-        Move S-L-O-W-L-Y: while it can be frustrating to watch your little red-clad puppets plod sooooo sloooowly along the corridors of the Space Hulk, do NOT spend all your AP's on movement. Also learn to move backwards.

-        Use Overwatch: this ability is your best friend. For 2 AP/CP, you position your Terminator so he covers a bit of real estate (preferably a long corridor), and everything that enters his field of fire during the next turn will be fired upon.

-        The battlefield is 360 degrees. The Genestealers will come from all around you, and while the map will give you a visual cue when they're about to spawn, you won't know how many will arrive, or which route they'll take. They can, and will, come through doors. 

Space Hulk is a game of choke points. If you find a good spot to place a Terminator, you can hold a corner of the map for many, many turns, piling up dead Genestealers (if you're lucky). Then the rest of your squad can be elsewhere, accomplishing the mission in relative safety. 

At least until the dice decide to screw you over. Space Hulk is a brutal, heartless game. Since you're invariably outnumbered by your enemy, the loss of a single Terminator can often mean the difference between success and failure. Once one of your men goes down, he gets teleported off the map, so he's gone for the rest of the mission. 

In combat, your Storm Bolters will jam, and your precious few heavy weapons will run out of ammunition, all whilst 82 Genestealers are running up to munch on your genetically enhanced physique. This can lead to some very tense moments, especially when melee combat is joined. You get a few Terminators who are specially equipped for melee, but your average guys are at a disadvantage. 

On the technical side, the game installation is quite small (around 1.5 Gb) and ran without any glitches on my PC. The graphics and sound can best be described as ?utilitarian?, that is, they do their job without being superlative. If you keep your zoom level sensible, you should have no trouble. 

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My only technical issue with the game lies with the overly-sensitive mouse controlled movement. It is too easy to mis-click when directing your men, resulting in them getting turned around to have their backs to the enemy (BAD IDEA), or charging forward when you want them to only move one square. Again, move one square at a time, even though it's very slow. A mission might take over an hour to finish, but going slowly helps you win.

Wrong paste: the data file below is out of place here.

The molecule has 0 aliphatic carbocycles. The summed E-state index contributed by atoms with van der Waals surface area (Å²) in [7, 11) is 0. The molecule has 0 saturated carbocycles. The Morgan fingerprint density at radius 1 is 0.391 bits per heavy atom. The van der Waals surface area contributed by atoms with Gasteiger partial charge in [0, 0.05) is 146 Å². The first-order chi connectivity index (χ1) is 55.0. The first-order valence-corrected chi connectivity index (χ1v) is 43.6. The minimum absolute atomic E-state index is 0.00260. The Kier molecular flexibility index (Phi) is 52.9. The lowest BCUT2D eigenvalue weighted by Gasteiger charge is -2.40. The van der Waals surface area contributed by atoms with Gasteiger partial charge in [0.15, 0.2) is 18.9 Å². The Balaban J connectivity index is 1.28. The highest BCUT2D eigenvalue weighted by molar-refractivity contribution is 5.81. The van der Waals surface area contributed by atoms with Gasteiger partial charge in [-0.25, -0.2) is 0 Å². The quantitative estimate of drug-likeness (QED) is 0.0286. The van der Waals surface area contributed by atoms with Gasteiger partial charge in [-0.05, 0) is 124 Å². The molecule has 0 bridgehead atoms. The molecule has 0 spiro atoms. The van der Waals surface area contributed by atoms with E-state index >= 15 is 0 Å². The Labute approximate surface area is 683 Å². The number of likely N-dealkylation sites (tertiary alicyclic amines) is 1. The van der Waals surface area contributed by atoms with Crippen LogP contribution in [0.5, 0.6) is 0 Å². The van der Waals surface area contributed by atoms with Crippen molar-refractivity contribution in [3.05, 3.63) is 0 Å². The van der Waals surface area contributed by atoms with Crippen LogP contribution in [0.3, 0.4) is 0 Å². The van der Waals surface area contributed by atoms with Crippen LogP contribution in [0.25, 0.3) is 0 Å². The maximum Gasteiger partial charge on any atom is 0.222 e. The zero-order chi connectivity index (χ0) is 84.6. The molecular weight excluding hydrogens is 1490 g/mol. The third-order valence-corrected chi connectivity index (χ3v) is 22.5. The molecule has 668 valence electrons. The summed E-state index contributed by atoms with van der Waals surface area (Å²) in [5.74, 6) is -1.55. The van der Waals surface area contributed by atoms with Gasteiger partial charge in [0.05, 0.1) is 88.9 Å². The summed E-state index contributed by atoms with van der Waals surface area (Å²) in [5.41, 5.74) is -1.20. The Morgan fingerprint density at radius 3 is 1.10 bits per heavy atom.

So in conclusion, is Space Hulk worth your time? At the risk of readers yelling at their screens, the answer is ?it depends?. 

If you're a fan of the board game, then this game was made FOR you. You know exactly what you're getting with this product, it'll always be ready to rip your face off when your friends aren't around to play the boardgame, and it's a lot cheaper and easier to get hold off than a copy of said boardgame (which has been out of print for years). On the minus side, the number of single-player missions is relatively small, and there is no editor provided with the game, so keep that in mind before spending your money. 

If you're new to Space Hulk, there's plenty of tension and frustration to be had here, not because of shoddy programming or glitches, but because the dice in Space Hulk hate your guts. The AI-controlled enemy has only one job, swarming into melee range, so it's super aggressive, and it can be irritating to start the same mission for the tenth time because one Terminator got shredded. 

If you still want to give it a shot, but find the price tag (around 30 dollars) too steep, I honestly can't blame you. For what you get, the game is probably too expensive. If you want it, wait for the inevitable Steam sale. 

Full Control's Space Hulk is an acquired taste, but I like it. 

(NB: this review was based on the initial release version 1.0, patched to 1.01, live on Steam since 15 August).